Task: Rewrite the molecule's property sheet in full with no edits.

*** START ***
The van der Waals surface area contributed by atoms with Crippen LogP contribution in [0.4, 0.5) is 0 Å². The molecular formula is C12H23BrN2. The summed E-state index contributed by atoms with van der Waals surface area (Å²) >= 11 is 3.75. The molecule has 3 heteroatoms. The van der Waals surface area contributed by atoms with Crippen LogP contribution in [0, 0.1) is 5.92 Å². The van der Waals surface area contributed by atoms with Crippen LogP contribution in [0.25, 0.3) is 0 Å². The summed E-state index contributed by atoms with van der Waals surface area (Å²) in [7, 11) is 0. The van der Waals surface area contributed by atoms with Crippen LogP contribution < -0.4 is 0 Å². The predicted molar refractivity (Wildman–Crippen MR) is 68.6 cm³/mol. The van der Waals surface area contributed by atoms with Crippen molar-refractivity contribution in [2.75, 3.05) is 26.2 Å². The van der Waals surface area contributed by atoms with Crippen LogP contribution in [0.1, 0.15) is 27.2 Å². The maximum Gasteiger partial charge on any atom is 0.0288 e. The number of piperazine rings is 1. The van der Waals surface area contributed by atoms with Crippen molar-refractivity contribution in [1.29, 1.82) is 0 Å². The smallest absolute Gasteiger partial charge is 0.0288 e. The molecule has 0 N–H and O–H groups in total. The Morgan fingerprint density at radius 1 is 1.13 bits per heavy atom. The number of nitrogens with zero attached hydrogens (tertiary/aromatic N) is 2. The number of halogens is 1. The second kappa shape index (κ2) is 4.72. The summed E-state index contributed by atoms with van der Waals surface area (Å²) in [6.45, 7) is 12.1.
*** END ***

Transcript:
The van der Waals surface area contributed by atoms with Crippen LogP contribution in [0.4, 0.5) is 0 Å². The molecular formula is C12H23BrN2. The summed E-state index contributed by atoms with van der Waals surface area (Å²) >= 11 is 3.75. The molecule has 3 heteroatoms. The van der Waals surface area contributed by atoms with Crippen LogP contribution in [0, 0.1) is 5.92 Å². The van der Waals surface area contributed by atoms with Crippen LogP contribution in [0.25, 0.3) is 0 Å². The summed E-state index contributed by atoms with van der Waals surface area (Å²) in [7, 11) is 0. The van der Waals surface area contributed by atoms with Crippen LogP contribution < -0.4 is 0 Å². The predicted molar refractivity (Wildman–Crippen MR) is 68.6 cm³/mol. The van der Waals surface area contributed by atoms with Crippen molar-refractivity contribution in [2.75, 3.05) is 26.2 Å². The van der Waals surface area contributed by atoms with Crippen LogP contribution in [0.1, 0.15) is 27.2 Å². The maximum Gasteiger partial charge on any atom is 0.0288 e. The number of piperazine rings is 1. The van der Waals surface area contributed by atoms with Crippen molar-refractivity contribution in [1.29, 1.82) is 0 Å². The smallest absolute Gasteiger partial charge is 0.0288 e. The molecule has 0 N–H and O–H groups in total. The Morgan fingerprint density at radius 1 is 1.13 bits per heavy atom. The number of nitrogens with zero attached hydrogens (tertiary/aromatic N) is 2. The number of halogens is 1. The second kappa shape index (κ2) is 4.72. The summed E-state index contributed by atoms with van der Waals surface area (Å²) in [6.45, 7) is 12.1.